- Iron Man both subverts this trope and plays it straight. The subversion comes from Stark constantly producing improved models after the original prototype. The straight examples come from any even vaguely mass-produced derivatives, like the Guardsman armors, which are never on par with Iron Man's own gear. Of course, readers probably wouldn't want a bunch of glorified prison guards to be as powerful as the superhero. And, in fact, it's explained that Iron Man himself doesn't want a bunch of glorified prison guards to be as powerful as he is. He deliberately withholds the best tech for himself and even goes so far as to build in exploitable weaknesses in case the armors are ever used against him. Considering the number of times Stark's technology has been stolen, duplicated or reverse-engineered, he's got a right to be paranoid and hold back technology. (Although, as seen in the Armor Wars story, sometimes he takes that right too far, beating up innocent people like Stingray and Captain America.)
- The Blackhawks' aircraft during World War II was the Grumman XF5F Skyrocket, an aircraft that never made it past the prototype stage in Real Life.
- In a way, the Hulk. While created by accident, Hulk was the first gamma mutant, and most following gamma beings (the Leader, the Abomination, Madman, Ravage, etc) were based off either recreating that accident or specifically copying his DNA. While some have had greater base-line strength than the Hulk, and most have retained their higher intelligence whereas the Hulk is most often shown to be a savage, Hulk's potential strength (increasing with anger) and his other abilities (Healing Factor, psychic resistance) have shown him to be the most powerful of the gamma beings. Another factor in the Hulk's Super Prototype-ness is the fact that Bruce Banner psyche is so damaged because of abuse when he was a kid, it allows him to do whatever he wishes. Being a gamma beast meant unleashing a particular repressed trait. The reason the Hulk is stronger than the others? Because they're not as screwed up as Banner!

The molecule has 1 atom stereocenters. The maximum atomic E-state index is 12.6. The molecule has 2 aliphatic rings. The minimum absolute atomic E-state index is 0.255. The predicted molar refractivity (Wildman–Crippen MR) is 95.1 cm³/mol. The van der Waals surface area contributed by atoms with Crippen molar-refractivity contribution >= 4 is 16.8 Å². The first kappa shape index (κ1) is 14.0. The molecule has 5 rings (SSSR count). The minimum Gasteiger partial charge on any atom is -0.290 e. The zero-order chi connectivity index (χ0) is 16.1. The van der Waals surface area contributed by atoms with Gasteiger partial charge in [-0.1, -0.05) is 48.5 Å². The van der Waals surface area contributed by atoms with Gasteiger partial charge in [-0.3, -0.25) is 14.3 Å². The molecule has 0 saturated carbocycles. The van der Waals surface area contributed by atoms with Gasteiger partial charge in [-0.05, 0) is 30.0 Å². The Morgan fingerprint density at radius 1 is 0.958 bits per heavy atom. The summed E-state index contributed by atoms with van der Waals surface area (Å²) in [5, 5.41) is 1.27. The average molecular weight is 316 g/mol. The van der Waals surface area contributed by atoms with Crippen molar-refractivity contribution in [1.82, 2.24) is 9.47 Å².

- Super Dinosaur is superior to the successive Dino Men because of his armor which grants him unparalleled firepower.
- In Archie Comics' Sonic the Hedgehog, the Metal Sonic Troopers, Rotor and Uncle Chuck-designed and built Metal Sonics based off of the original Metal Sonic, are easily dispatched when they're turned against everyone, compared to the original Metal Sonic, who gave Sonic and co. a very hard time. And then there's all those replacement Metal Sonics Eggman keeps making, which always get rolled out and blown up within five pages. They've practically become a running gag.
- In Exoria, a modern-day Zelda Fan Fic, Epona is a prototype military motorcycle, codenamed MRX-402A (second prototype model of the fourth generation military reconnaissance X-series). Aside from being able to achieve speeds over three hundred kilometers per hour, it has onboard electronic systems that allow it to analyze the terrain ahead instantly and adjust the suspensions real-time. It also has an auto-drive function, and two .50 machine guns. Seatbelt not included.
- In The Open Door, the Stiletto is the first craft built by newChaos as a test bed for the combination of the technologies available to them. Although officially rated as a frigate, it can punch far, far above its supposed weight. Eventually, with its long shakedown cruise over, its equipment receives rather drastic tonedown.
- Subverted and defied in An Entry With A Bang!: The first GDI monitor is an unstable hodgepodge of Clancy-Earth and BattleTech… uh, tech. The first prototype BearCat aerospace fighter is not mounting weapons. Both in-universe and at the writers' level, there has generally been agreement to take things slow and not do any funky stuff.
- In Project Ignition, there's the TYPE-Sione new model NEXT, which is obscenely powerful... The three stolen TYPE-Siones are actually production models, not prototypes. The Prototype is actually the exact same machine given to an unknown pilot. However, the Union stealing the TYPE-Sione is enough to start the Interior-Omer war. Also there's the XAF-Kushina, a prototype Arms Fort that actually is serving as Omer Science Technology's Main AF The Kushina is merely a prototype attempt at creating an XG-70 with Kojima Technology— it doesn't perform to Omer's standards, despite being able to lay waste to an entire continent., lastly there's the Fudai, a Light-weight NEXT being developed by Arisawa, following a recommendation from Tadashiro- subverted in that the Zephyr Fudai is merely a TYPE-Lahire with proof of concept parts, and is quite inferior to what Tadashiro has in mind for the actual Fudai. It matches one on one with Adler's Zephiris, and Tadashiro has never piloted a NEXT before that point.